They happen because the manufacturer had to buy some plastic material in order to mold that part. He had to pay someone to run the molding machine. He also purchases a box to put it in. He then hires a trucker to deliver the part to Walmart. If you can find a clerk at Walmart, you could buy one of those parts. And if you do, somebody else at Walmart would ring up that sale. Once a day an accountant will total up those sales, and then everybody up and down the chain of supply will get paid. And then taxes will be collected, and the government takes those taxes and hires a special investigator. To follow President Clinton and Monica Lewinsky around the back alleys of Washington, D.C., while the television industry sells millions of dollars worth of advertising to inform the world that the soiled, little blue dress was actually made in a sweatshop in Asia.

If there is any money left over, the government builds a road. It will not be where a road is needed, but nonetheless they will build a road. We can then drive down that road to get to work faster to make more money, and with that money, we buy a bigger car, a sports utility vehicle, or even a Tesla, so that we can drive down the road in style to take our kids to college, or go on vacation, buy plastic luggage, stay in upscale hotels, and eat in expensive restaurants. And the great wheel of commerce begins to turn. And why does it turn? It turns because some engineer designed a plastic part that was not just good enough, but was a great part that satisfied a marketplace need or an opportunity, and had what it took to seduce a shopper into spending money to posses that product.

If the plastics industry wants to continue to be a part of that stream of commerce, it is important for all designers to know about the advantages of plastic materials and plastic manufacturing procedures when they start thinking about designing a new product. It is important to recognize that it is the product design engineer who normally selects the material and the manufacturing process that will be used to produce a new product. Their decision can make, or break a market segment.

I have spent my entire career designing and developing plastic products.  I have by the “trial and error” method learned a lot about plastic product design. The growth of this industry provided me with an endless stream of intellectually stimulating new projects. The work was enjoyable and, best of all, I got paid for having fun.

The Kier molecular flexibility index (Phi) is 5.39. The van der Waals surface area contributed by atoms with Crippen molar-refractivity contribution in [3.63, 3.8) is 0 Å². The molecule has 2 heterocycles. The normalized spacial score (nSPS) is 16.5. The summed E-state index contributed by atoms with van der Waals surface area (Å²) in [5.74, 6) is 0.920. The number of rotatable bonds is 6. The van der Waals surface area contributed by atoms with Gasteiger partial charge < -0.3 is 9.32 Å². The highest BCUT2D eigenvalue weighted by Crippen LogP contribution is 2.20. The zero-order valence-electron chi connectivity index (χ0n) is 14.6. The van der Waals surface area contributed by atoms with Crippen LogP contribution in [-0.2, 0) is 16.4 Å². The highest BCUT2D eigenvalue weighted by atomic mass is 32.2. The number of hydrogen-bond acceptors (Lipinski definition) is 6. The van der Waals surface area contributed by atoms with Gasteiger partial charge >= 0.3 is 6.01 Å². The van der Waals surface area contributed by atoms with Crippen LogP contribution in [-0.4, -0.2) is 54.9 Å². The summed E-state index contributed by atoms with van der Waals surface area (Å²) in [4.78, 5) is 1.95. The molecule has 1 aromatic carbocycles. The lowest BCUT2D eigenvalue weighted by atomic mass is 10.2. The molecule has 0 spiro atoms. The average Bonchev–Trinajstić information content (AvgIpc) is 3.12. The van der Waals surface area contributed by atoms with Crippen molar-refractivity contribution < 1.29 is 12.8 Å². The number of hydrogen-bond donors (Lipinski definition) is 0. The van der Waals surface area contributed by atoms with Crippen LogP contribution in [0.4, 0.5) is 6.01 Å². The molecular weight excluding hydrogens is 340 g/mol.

It is a regrettable fact that the manufacturing of plastic products is migrating to other low-labor rate countries. However, there is a high probability that the design and development of new plastic products will remain in the industrialized countries close to the corporate headquarters of the original equipment manufacturers.

Design is important to the survival of our manufacturing industry. It is a simple fact of life that manufacturing can only produce what engineers design. If the designer does a proper job, manufacturing will be efficient and customer acceptance will be good. If the design is lacking, cost, quality, and delivery will be affected, and sales will suffer accordingly.

There are many students in college today who will soon be looking for jobs. The plastics industry will hire these young people without being aware that very few of them have had an instruction in plastic technology, or the design of plastic products or parts. Regrettably, most of them will be left to learn plastics technology by the inefficient trial and error process. Most college students are smart, and they are accustomed to learning from professors or mentors, and books. They will be quick to learn, but only if their employers provide them with mentors and learning opportunities.

If this “By Design” series of articles generates some interest, future articles will address ways of improving the design of the plastic parts and products produced in America.

Importance of Plastic Product Design-Part 1 Glenn Beall (PDF Download)